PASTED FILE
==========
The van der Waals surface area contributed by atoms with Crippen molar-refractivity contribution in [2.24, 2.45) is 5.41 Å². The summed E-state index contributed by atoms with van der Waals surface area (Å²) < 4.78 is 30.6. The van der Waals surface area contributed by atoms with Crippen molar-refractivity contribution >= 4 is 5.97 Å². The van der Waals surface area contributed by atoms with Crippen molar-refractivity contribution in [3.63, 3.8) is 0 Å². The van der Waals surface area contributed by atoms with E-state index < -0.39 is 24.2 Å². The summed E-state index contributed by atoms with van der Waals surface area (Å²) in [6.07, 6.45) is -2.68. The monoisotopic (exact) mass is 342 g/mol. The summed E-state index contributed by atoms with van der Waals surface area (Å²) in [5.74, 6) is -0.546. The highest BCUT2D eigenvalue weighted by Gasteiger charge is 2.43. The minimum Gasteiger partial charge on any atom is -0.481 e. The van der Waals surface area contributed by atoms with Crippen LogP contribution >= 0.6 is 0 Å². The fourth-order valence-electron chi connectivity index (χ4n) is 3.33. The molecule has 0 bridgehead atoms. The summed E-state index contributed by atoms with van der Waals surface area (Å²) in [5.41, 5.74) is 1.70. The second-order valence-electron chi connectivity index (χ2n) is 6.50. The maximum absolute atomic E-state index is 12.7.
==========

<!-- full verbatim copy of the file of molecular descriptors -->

The van der Waals surface area contributed by atoms with Crippen molar-refractivity contribution in [2.24, 2.45) is 5.41 Å². The summed E-state index contributed by atoms with van der Waals surface area (Å²) < 4.78 is 30.6. The van der Waals surface area contributed by atoms with Crippen molar-refractivity contribution >= 4 is 5.97 Å². The van der Waals surface area contributed by atoms with Crippen molar-refractivity contribution in [3.63, 3.8) is 0 Å². The van der Waals surface area contributed by atoms with E-state index < -0.39 is 24.2 Å². The summed E-state index contributed by atoms with van der Waals surface area (Å²) in [6.07, 6.45) is -2.68. The monoisotopic (exact) mass is 342 g/mol. The summed E-state index contributed by atoms with van der Waals surface area (Å²) in [5.74, 6) is -0.546. The highest BCUT2D eigenvalue weighted by Gasteiger charge is 2.43. The minimum Gasteiger partial charge on any atom is -0.481 e. The van der Waals surface area contributed by atoms with Crippen LogP contribution >= 0.6 is 0 Å². The fourth-order valence-electron chi connectivity index (χ4n) is 3.33. The molecule has 0 bridgehead atoms. The summed E-state index contributed by atoms with van der Waals surface area (Å²) in [5.41, 5.74) is 1.70. The second-order valence-electron chi connectivity index (χ2n) is 6.50. The maximum absolute atomic E-state index is 12.7.